Building an Economy that Works for Everyone

Our economy is hurting our kids – here’s what we should do about it

4950245620_450c42b9f4_oThe Great Recession didn’t only damage our economy – it also hurt the growth and development of many American kids.

During the past quarter century, national and state policies have resulted in numerous positive gains in child health, safety and education – advances in medicine and public health, increased safety regulations, and improved high school graduation rates, just to name a few.

But according to a recent report by the Casey Foundation, the economic safety and security of our nation’s children has actually declined in the last 25 years. While national trends concerning education and health have shown distinct improvement, indicators regarding economic well-being have worsened across the board.

Compared to 10 years ago,  16.4  million more children are living  in poverty, 23 million more children have families who lack secure employment, and 27.7 million more children are living in households with a high housing cost burden.

One of the largest changes in the economy that occurred during this period was the growth of single mothers with young children in the labor force. From 1994-2010, the employment rate of single mothers with children under 6 years old increased 11%. Compounding this trend, the job opportunities for single mothers without a college degree have been concentrated in low-wage sectors and in nonstandard employment, which tend to be less stable and offer few or no benefits, such as health insurance and paid sick leave. Single mothers are further disadvantaged by the gender wage gap. In Washington State, the typical woman working full time earns only 78 cents to a man’s dollar.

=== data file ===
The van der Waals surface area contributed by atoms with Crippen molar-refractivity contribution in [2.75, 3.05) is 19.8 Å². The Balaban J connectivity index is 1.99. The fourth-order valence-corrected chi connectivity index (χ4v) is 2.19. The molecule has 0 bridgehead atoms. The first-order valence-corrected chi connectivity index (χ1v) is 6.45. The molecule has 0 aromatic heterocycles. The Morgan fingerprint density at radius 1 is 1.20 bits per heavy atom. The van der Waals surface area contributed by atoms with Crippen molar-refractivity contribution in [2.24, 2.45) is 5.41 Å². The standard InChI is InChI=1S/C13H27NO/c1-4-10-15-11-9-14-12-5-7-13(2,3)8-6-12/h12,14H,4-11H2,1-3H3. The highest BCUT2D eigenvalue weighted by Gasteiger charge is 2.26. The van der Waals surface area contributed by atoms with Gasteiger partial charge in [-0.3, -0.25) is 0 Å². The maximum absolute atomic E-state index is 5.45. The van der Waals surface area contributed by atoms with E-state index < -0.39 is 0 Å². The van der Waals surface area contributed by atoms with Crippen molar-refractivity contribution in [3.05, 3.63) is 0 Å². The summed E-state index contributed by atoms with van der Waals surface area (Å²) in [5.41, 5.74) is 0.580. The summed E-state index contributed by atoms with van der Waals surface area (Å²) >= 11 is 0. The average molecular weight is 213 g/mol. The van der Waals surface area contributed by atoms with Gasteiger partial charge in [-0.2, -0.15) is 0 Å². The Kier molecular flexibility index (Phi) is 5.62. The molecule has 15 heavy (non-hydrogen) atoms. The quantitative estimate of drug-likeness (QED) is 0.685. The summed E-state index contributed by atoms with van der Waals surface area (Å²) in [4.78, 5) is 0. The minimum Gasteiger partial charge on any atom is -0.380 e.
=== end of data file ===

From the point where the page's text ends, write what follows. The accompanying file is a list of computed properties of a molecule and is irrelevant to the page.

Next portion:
Growing up in a family that struggles with poverty and financial stress is one of the greatest threats to healthy childhood development. The Washington Women’s Economic Security Agenda – which encompasses paycheck transparency, paid sick leave, and family and medical leave insurance – can help reduce child poverty by improving family economic security. Paid sick, safe, and family leave policies for all workers enable women to care for themselves and their children when ill without risking their jobs or their paycheck. The Washington Paycheck Fairness Act discourages wage discrimination based on sex by protecting women from being fired for inquiring about compensation. A boost in this type of job quality and employment protection will help working women better manage their work-life balance and provide a more secure home environment for their children to thrive and reach their fullest potential.

We can all be proud of our nation’s past work to improve the well-being of our nation’s kids. However, substantial work still remains to improve the prospects for the next generation, especially for low-income children. Strengthening economic security for Washington workers through fair pay and paid leave is a significant step toward increasing economic opportunity for women and improving outcomes for all children.

By Sarah Van Houten, Graduate Intern

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